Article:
The flea then, a creature whose predisposition of blood sucking usually leads to images of vampires or taking someones life force in order to sustain its own existence is transformed into a creature who carries with it the blood of these two lovers. With this idea of the joining of blood of these two lovers in the body of an otherwise un-extraordinary little flea, the poem becomes unifying element not only between these two lovers, but between these two lovers and the flea.
It is almost as if the flea is a witness to this moment in time where these two people love each other and thus, the symbol of the flea carrying their mingled blood is profound. Donne begins his poem, MARK but this flea, and mark in this/ How little that which/thou deniest me is:/It suckd me first, and now sucks thee, /And in this flea our two bloods mingled be. (Donne lines 1-4). Therefore the concept of biology is predominant in the analysis of Donnes poem. The word biology is used here to emphasize the nature of the creatures who are unified through this blood mingling.
A flea is usually not a vehicle in a poem whose used to transport such provocative feelings. Donne uses the flea to emphasize his own metaphysical metaphors in the poems syntax (Oxford English Dictionary). This syntax is made unique purely because Donne denied using anything typical of describing romance of love such as arrows, hearts, sighs, or wedding rings; he used the metaphysical approach of a flea which allowed the immediate common environment to perform in the poem in opposition to the cliche.
A flea is definitely not cliche. There is a definite sexuality involved in Donnes poem as he carries the metaphor of the flea and love with the lines, Yet this enjoys before it woo,/And pamperd swells with one blood made of two¦ (Donne lines 7-8). This use of the swells conjures up to the readers mind a definitive sexual act. Thus, the flea surpasses the being a vehicle of love in the context of the poem and moves on to more lusty retreats.
The use of a flea as an expression of sex is very atypical and that is what makes the poem stand out even in modern terms, especially in modern terms because it seems that modernity is consistently being bombarded with overdone scenarios of love, of the over-amplification of Valentines Day, that the use of something so mundane as a flea is almost esoteric in comparison to what cliches are still being used in modern times.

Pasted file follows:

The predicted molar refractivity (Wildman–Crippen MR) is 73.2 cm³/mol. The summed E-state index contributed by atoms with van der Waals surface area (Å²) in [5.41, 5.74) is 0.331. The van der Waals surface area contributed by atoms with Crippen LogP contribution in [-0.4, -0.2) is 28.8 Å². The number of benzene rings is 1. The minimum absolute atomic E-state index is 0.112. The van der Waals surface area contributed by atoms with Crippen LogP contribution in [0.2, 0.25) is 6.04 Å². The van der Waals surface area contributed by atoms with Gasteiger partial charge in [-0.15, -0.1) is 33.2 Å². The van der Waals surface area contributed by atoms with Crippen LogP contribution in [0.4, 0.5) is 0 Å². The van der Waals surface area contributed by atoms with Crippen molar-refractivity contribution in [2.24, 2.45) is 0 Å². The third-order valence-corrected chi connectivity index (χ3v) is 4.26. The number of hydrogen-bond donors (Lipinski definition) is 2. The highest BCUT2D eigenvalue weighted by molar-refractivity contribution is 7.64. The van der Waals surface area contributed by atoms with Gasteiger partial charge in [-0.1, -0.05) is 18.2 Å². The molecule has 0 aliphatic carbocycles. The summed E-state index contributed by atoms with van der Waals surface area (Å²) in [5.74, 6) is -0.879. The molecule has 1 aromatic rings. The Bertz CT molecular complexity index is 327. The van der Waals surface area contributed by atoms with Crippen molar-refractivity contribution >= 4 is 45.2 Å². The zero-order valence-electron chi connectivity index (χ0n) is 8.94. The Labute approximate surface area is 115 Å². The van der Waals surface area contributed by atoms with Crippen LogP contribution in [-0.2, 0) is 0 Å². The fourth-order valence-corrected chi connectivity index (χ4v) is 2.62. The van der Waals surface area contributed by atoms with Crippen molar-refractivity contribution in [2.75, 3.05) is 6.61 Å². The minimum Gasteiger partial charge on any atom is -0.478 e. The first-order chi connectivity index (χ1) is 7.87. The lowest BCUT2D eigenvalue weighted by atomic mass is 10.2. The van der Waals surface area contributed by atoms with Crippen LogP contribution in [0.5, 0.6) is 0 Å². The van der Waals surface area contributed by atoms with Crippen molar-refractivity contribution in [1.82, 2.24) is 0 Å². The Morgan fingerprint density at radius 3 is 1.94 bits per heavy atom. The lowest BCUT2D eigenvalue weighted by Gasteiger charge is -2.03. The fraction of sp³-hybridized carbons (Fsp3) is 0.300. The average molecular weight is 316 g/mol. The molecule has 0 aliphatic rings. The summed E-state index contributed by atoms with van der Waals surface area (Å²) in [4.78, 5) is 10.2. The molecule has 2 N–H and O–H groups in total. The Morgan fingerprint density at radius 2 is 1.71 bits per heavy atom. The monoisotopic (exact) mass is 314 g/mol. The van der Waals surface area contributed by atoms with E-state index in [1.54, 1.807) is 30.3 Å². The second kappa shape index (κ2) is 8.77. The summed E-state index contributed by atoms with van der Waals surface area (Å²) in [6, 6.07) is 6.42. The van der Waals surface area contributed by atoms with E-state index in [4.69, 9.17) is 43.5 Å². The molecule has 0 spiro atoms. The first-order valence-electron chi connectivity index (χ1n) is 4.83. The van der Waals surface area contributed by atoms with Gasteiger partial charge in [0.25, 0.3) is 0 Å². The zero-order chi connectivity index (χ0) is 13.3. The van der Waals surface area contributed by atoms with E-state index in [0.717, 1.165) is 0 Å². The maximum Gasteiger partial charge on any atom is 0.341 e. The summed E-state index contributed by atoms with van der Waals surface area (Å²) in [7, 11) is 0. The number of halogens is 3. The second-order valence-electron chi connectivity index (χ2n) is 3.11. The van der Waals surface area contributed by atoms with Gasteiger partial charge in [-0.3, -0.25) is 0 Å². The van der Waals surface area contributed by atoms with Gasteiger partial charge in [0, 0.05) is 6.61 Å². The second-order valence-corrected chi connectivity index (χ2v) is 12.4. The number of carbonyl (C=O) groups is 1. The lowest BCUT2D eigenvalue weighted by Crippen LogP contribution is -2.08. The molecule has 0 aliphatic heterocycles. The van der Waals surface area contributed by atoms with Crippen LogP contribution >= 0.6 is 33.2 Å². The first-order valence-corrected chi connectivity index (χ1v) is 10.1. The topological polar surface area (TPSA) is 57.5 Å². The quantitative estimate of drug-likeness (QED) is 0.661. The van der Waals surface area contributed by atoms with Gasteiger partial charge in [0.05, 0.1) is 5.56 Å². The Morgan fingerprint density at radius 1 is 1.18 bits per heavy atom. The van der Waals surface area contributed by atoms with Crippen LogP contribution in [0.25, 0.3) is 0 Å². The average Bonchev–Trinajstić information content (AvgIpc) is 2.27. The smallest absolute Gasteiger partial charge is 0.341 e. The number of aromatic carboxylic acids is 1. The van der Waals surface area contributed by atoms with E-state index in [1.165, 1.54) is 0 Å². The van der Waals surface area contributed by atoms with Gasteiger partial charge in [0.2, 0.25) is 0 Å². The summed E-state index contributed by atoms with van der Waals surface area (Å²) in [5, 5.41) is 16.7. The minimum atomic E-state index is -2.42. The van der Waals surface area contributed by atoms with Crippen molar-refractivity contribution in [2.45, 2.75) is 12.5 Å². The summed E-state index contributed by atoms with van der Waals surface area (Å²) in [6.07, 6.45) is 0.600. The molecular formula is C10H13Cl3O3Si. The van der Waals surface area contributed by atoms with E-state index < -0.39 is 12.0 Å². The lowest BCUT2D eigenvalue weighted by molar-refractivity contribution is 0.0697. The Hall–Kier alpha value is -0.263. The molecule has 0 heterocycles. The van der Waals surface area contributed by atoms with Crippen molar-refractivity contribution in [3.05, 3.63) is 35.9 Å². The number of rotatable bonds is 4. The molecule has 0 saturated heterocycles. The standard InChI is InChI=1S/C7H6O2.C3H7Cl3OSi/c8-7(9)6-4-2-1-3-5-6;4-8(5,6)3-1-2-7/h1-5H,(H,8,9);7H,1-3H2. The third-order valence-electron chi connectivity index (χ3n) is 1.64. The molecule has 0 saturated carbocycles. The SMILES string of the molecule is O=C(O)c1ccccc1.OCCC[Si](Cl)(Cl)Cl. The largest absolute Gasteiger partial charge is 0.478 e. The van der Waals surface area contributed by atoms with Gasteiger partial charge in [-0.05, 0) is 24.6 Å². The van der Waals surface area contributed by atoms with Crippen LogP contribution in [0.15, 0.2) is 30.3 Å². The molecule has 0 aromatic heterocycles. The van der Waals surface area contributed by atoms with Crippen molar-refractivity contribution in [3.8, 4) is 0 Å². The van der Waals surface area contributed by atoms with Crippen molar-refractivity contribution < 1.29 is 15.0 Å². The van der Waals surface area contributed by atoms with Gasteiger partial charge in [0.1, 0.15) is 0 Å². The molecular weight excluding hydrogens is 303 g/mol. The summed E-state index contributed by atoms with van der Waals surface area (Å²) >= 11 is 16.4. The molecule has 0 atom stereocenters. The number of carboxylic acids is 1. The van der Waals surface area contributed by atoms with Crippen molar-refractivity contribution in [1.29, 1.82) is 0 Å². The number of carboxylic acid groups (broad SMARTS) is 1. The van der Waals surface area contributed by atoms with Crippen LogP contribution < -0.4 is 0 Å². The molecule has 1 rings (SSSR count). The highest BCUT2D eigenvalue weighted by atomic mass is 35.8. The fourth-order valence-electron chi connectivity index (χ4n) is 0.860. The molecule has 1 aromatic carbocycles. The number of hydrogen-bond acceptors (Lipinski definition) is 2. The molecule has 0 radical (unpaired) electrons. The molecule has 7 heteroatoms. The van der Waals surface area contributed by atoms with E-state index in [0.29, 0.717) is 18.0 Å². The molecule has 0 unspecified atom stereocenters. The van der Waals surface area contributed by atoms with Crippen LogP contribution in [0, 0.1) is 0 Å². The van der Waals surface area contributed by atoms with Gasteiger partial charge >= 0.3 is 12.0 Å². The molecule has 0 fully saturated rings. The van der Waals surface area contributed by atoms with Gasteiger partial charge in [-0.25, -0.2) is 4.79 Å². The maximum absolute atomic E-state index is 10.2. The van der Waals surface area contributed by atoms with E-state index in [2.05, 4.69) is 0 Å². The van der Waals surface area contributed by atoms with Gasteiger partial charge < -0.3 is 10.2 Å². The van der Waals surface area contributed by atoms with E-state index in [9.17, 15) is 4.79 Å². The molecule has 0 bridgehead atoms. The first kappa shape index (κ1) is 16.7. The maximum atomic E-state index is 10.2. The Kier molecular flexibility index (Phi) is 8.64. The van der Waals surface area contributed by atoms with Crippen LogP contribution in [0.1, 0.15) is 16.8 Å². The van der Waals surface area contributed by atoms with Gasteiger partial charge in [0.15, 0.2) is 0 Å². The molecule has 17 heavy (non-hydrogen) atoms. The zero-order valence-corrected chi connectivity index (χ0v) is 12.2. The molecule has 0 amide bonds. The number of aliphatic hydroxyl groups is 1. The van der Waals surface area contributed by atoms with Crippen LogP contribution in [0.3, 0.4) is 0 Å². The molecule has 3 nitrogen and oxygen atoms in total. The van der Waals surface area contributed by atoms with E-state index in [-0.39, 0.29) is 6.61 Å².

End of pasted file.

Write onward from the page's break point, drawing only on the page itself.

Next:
The movement of the metaphysical poets was an endeavor to mingle the commonplace (flea) or something mundane with something ineffable (love) or something tangible such as blood which is a symbol of life force for these two lovers whom Donne writes about. Thus, the accomplishment in this poem goes beyond the idea of using something as crafty as a flea to get ones point across, but also delves into this metaphysical idea and therefore the flea symbolizes not only love in this poem but the core concepts of the metaphysical movement: naturally surroundings being used to express the human psyche (Malloch 67).
Although Donne goes on to express the idea of murdering and of grudges as well as misinterpretations between families as well as the two lovers, the centerpiece of the poem remains the action of the flea and the mutual feeling of that action between the two lovers. Although Donne speaks about a marriage bed in his three stanza poem, he truly keeps the reader fascinated with this concept of sharing blood as an act of submission, of trust, and of a conjoining of the lovers in ways that the narrator had not thought possible but which suit his idea of love and romance.
Donnes poem emphasizes the innate ability of the natural world to be a symbol for the inner psychology or love of the human race for their souls counterpoint. This metaphysical poem illustrates Donnes unceasing ability to surprise the reader with his use of mundane objects set to a tune of an even more metaphysical element: love.
Oxford English Dictionary.2007. Online. Retrieved 4 March 2008. http://www. highbeam. com/doc/1O999-metaphysical. html Donne, John. The Flea. Online. Retrieved 4 March 2008: http://www. luminarium. org/sevenlit/donne/flea. php Malloch, A. E. John Donne and the Casuists. Studies in English Literature, 1500-1900, Vol. 2, No. 1, The English Renaissance (Winter, 1962), pp. 57-76.